When’s the next time we’ll see best on best international hockey?
Doug Armstrong is stepping down as general manager of Canada’s Olympic men’s hockey team after it was officially announced on Wednesday that NHL players would not be competing at the 2022 Games in Beijing.
“Yes, with the Olympics being played now with non-NHL players, Scott Salmond and his group will find appropriate guys to go represent Canada,” Armstrong told Pierre LeBrun in The Athletic, adding he wishes the group nothing but the best.
“I’m disappointed for the players because they’re the ones that put all the effort into it,” Armstrong said.
“When you’re talking to them, you see how important the Olympics are to them, it just stokes your fire to work harder for them.”
The league and NHL Players’ Association announced their decision to skip Beijing on Wednesday. The previously scheduled Olympic break will now be used to make up games postponed by COVID-19 this season, which currently sits at 50.
The NHLPA added it is expecting NHL players to return to the Games in the 2026 Milano Cortina Olympics.
Armstrong, who also serves as GM of the St. Louis Blues, said he and his staff, which also included Salmond, Ken Holland, Don Sweeney, Roberto Luongo and Ron Francis, were mostly done picking Canada’s men’s Olympic roster, with three full forward lines and two defensive pairings locked in.
Armstrong said the most fluid part of the team to be selected was the goaltending group, adding that Carey Price would have had a spot if the Montreal Canadiens star felt he was ready to participate.
An official roster was set to be unveiled on Jan. 12 and Canada’s management group was scheduled to have a call on Boxing Day to further lock in team selections.
Armstrong told LeBrun that Sidney Crosby would have been named team captain in a decision that was made some time ago.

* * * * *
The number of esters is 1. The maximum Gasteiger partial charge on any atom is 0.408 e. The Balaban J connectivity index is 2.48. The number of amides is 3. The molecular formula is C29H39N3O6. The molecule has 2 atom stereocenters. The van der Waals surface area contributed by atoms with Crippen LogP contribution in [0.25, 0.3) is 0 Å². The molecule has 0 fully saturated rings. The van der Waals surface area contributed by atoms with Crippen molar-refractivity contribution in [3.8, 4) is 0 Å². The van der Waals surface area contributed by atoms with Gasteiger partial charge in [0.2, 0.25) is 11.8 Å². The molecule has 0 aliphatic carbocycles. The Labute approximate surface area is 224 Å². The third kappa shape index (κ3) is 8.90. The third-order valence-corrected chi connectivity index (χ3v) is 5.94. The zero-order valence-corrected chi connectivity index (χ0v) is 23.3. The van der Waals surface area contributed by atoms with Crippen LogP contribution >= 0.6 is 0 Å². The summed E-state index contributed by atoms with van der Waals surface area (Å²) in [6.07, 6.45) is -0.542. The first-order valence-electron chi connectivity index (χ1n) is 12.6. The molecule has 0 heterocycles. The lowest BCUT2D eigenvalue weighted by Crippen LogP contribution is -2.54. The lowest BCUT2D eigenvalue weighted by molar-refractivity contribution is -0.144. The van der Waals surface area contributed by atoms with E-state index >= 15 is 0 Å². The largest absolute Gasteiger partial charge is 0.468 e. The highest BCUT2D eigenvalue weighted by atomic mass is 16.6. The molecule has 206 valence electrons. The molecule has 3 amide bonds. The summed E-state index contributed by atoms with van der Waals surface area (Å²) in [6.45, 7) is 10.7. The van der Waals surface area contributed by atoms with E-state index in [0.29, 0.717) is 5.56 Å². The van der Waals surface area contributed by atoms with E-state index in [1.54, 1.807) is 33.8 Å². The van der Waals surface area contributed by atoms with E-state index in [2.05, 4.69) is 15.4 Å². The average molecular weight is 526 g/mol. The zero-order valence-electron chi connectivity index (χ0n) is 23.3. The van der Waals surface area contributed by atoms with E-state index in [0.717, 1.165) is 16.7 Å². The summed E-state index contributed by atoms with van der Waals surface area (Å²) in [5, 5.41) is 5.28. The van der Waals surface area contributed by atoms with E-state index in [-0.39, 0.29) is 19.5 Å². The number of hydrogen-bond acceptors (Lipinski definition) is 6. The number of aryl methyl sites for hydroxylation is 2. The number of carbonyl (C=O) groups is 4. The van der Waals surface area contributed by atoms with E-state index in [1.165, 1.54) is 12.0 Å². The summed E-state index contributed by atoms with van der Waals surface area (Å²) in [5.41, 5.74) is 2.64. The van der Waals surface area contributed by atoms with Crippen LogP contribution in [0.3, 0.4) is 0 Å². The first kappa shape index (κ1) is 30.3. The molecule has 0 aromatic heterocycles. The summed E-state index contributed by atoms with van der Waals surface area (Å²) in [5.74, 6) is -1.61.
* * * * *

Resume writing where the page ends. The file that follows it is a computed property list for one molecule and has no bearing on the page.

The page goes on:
“When we got our management staff named, the first decision we made was to reach out to Sidney and let him know that we would love him to be our captain; this was well over a year ago,’’ Armstrong said. “And we told him we would keep him in the process. He had been there, done that. One of the elite players of all time.”
Armstrong added that Crosby was looking forward to playing with the NHL’s next generation of stars as the NHL did not go to the 2018 Olympics in PyeongChang, South Korea.
“I think he was really excited to be the Scott Niedermayer to Sidney Crosby [from the 2010 Olympics] this time around to a Connor McDavid or a Nathan MacKinnon,” Armstrong said.
Hypothetically, if the Beijing Olympics were to be pushed back a year because of a surge in COVID-19 cases worldwide and NHL participation became a possibility again, LeBrun writes that Armstrong would be interested in returning as GM again if the position was offered to him.
“And that’s the great thing about working with Hockey Canada, for me I learn way more than I give. Because they’re the best of the best,” he said.